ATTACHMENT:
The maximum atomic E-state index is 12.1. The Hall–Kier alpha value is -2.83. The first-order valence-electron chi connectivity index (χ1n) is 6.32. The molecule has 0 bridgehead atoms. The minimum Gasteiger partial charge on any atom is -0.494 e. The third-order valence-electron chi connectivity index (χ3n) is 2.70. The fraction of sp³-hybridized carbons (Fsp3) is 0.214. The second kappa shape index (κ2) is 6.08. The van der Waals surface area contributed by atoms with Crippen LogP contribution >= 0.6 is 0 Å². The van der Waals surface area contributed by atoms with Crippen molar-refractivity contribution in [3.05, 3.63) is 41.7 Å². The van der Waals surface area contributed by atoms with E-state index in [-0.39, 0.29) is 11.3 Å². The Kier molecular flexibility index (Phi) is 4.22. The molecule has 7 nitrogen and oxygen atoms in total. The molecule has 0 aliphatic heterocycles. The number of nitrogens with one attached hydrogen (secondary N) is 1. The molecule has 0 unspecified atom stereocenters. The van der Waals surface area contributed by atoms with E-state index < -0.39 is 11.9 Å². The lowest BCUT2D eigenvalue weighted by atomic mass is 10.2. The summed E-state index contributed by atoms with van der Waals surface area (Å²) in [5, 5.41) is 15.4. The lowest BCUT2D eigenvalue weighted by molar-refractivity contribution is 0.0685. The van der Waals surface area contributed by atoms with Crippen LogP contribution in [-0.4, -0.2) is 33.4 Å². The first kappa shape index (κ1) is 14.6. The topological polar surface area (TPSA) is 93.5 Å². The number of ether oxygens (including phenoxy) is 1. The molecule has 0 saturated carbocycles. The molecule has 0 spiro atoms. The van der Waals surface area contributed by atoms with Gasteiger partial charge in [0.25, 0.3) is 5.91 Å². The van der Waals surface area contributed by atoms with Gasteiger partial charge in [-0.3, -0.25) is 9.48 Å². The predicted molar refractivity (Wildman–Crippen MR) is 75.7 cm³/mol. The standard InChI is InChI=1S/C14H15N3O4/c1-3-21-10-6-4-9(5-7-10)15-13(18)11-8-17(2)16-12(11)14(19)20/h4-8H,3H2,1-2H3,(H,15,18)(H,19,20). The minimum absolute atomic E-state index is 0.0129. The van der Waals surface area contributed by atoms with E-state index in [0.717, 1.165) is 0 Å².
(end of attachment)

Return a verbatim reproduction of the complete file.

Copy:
The maximum atomic E-state index is 12.1. The Hall–Kier alpha value is -2.83. The first-order valence-electron chi connectivity index (χ1n) is 6.32. The molecule has 0 bridgehead atoms. The minimum Gasteiger partial charge on any atom is -0.494 e. The third-order valence-electron chi connectivity index (χ3n) is 2.70. The fraction of sp³-hybridized carbons (Fsp3) is 0.214. The second kappa shape index (κ2) is 6.08. The van der Waals surface area contributed by atoms with Crippen LogP contribution >= 0.6 is 0 Å². The van der Waals surface area contributed by atoms with Crippen molar-refractivity contribution in [3.05, 3.63) is 41.7 Å². The van der Waals surface area contributed by atoms with E-state index in [-0.39, 0.29) is 11.3 Å². The Kier molecular flexibility index (Phi) is 4.22. The molecule has 7 nitrogen and oxygen atoms in total. The molecule has 0 aliphatic heterocycles. The number of nitrogens with one attached hydrogen (secondary N) is 1. The molecule has 0 unspecified atom stereocenters. The van der Waals surface area contributed by atoms with E-state index < -0.39 is 11.9 Å². The lowest BCUT2D eigenvalue weighted by atomic mass is 10.2. The summed E-state index contributed by atoms with van der Waals surface area (Å²) in [5, 5.41) is 15.4. The lowest BCUT2D eigenvalue weighted by molar-refractivity contribution is 0.0685. The van der Waals surface area contributed by atoms with Crippen LogP contribution in [-0.4, -0.2) is 33.4 Å². The first kappa shape index (κ1) is 14.6. The topological polar surface area (TPSA) is 93.5 Å². The number of ether oxygens (including phenoxy) is 1. The molecule has 0 saturated carbocycles. The molecule has 0 spiro atoms. The van der Waals surface area contributed by atoms with Gasteiger partial charge in [0.25, 0.3) is 5.91 Å². The van der Waals surface area contributed by atoms with Gasteiger partial charge in [-0.3, -0.25) is 9.48 Å². The predicted molar refractivity (Wildman–Crippen MR) is 75.7 cm³/mol. The standard InChI is InChI=1S/C14H15N3O4/c1-3-21-10-6-4-9(5-7-10)15-13(18)11-8-17(2)16-12(11)14(19)20/h4-8H,3H2,1-2H3,(H,15,18)(H,19,20). The minimum absolute atomic E-state index is 0.0129. The van der Waals surface area contributed by atoms with E-state index in [0.717, 1.165) is 0 Å².